Former Parachute Rigger, Counseling Master's Student Receives Veterans Graduate Assistantship

Date Published: 
Monday, September 12, 2016

A few years ago, Frank Thompson deployed to Iraq as a parachute rigger in support of Special Forces units and later spent time in Afghanistan as well. In 2014, Tyler Crone spent nine months in Bagram, Afghanistan, overseeing computer hardware networks and software systems handling highly sensitive data during Operation Enduring Freedom. A few months ago, Magin Day was in the flight operations center of Ramstein Air Base, Germany, leading 18 highly skilled service members in target development for Europe and Africa. This fall, Day, Thompson and Crone will converge on the campus of the University of North Carolina at Charlotte to begin graduate programs, thanks to university financial support earmarked for military veterans. The funding, called a graduate assistantship, requires recipients to serve a number of hours each week working under the guidance of a faculty member on research projects or teaching duties.

Each year, UNC Charlotte’s Graduate School awards three graduate assistantships to military veterans who have been accepted into master’s degree or doctoral programs. The 2-year awards cover tuition and health insurance and provide a monthly stipend. They are valued at $36,000 for master’s degree candidates and $45,000 for doctoral candidates. Day, Thompson and Crone were selected by a panel of judges in a competitive process from among veterans accepted into UNC Charlotte graduate programs for fall 2016. The program began last year when the first three military veterans were awarded assistantships; one of those veterans completed her master’s degree this summer, and two will enter their second year of master’s degree programs this fall.

Dean Tom Reynolds of the Graduate School, a U.S. Navy veteran of the Vietnam War, believes the program is proving successful and fulfilling its aims. “These veterans served and sacrificed,” Reynolds said. “We’re recognizing their contributions by supporting their higher education goals. But we have a selfish motive, too,” he added. “We want to attract these exceptional men and women to Charlotte with the hope that they will remain here. The skills they acquired in the military, coupled with outstanding graduate education, make them exceptionally valuable to our community.” Reynolds notes that the university began as the Charlotte Center in 1946 to meet the higher education needs of returning World War II veterans. “We’re carrying on that worthy tradition,” Reynolds said.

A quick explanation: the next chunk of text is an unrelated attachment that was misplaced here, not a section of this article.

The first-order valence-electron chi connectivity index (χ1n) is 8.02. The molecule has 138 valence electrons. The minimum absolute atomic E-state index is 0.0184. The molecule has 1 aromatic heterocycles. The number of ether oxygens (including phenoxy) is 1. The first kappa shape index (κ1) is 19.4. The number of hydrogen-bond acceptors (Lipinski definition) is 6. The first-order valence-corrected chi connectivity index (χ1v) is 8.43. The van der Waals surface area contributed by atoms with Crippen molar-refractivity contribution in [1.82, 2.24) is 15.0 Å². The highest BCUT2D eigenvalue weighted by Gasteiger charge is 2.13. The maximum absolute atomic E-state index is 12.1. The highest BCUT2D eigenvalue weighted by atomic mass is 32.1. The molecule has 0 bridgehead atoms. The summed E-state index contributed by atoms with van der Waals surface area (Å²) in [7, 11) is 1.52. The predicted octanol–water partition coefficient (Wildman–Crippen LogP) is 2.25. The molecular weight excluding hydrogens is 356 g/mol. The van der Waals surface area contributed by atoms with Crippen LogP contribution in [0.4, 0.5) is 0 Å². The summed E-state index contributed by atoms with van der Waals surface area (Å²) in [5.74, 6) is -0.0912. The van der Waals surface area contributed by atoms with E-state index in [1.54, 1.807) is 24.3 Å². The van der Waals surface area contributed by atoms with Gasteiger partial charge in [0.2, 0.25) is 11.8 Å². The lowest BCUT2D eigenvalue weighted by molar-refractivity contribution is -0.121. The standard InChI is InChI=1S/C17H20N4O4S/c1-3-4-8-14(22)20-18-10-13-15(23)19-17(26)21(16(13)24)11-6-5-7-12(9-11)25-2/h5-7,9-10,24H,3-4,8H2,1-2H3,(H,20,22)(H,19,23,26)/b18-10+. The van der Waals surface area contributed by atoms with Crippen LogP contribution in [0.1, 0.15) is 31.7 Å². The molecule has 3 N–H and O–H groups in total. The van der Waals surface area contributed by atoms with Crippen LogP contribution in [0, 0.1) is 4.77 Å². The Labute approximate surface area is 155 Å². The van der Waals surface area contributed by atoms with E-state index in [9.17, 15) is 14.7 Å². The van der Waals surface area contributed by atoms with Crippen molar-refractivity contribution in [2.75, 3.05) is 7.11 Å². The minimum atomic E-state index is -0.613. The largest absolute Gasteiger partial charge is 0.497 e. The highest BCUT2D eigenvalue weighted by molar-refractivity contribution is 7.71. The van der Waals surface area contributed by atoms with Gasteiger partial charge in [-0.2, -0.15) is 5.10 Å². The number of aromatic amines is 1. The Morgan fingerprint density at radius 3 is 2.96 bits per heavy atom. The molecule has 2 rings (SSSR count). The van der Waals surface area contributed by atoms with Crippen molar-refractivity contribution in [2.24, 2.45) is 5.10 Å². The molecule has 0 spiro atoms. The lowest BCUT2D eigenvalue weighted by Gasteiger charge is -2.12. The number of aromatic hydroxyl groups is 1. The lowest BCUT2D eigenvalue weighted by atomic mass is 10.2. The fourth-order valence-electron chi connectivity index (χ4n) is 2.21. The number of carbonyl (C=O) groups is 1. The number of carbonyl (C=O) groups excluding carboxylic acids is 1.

Thompson served 12 years in the Army Reserve, first as a parachute rigger and later as a broadcaster specializing in video production. He is joined in Charlotte by his wife and two sons, and he credits the funding support from UNC Charlotte’s Graduate School with making his pursuit of an advanced degree possible. Thompson will be earning a master’s degree in counseling with a concentration in clinical mental health. “My hope is to use my degree to help other veterans and their families adjust and achieve greatness in their civilian lives,” Thompson said. He cites motivation and dedication as qualities he acquired and honed in the military. “I’ve always believed in ‘mission first,’ and now the mission is bettering myself,” Thompson said. “Nothing will deter me from that.” He cautioned, though, that this transition will be challenging. “I have not seen the inside of a classroom in over a decade, so I will have to adjust from work mode to study mode.”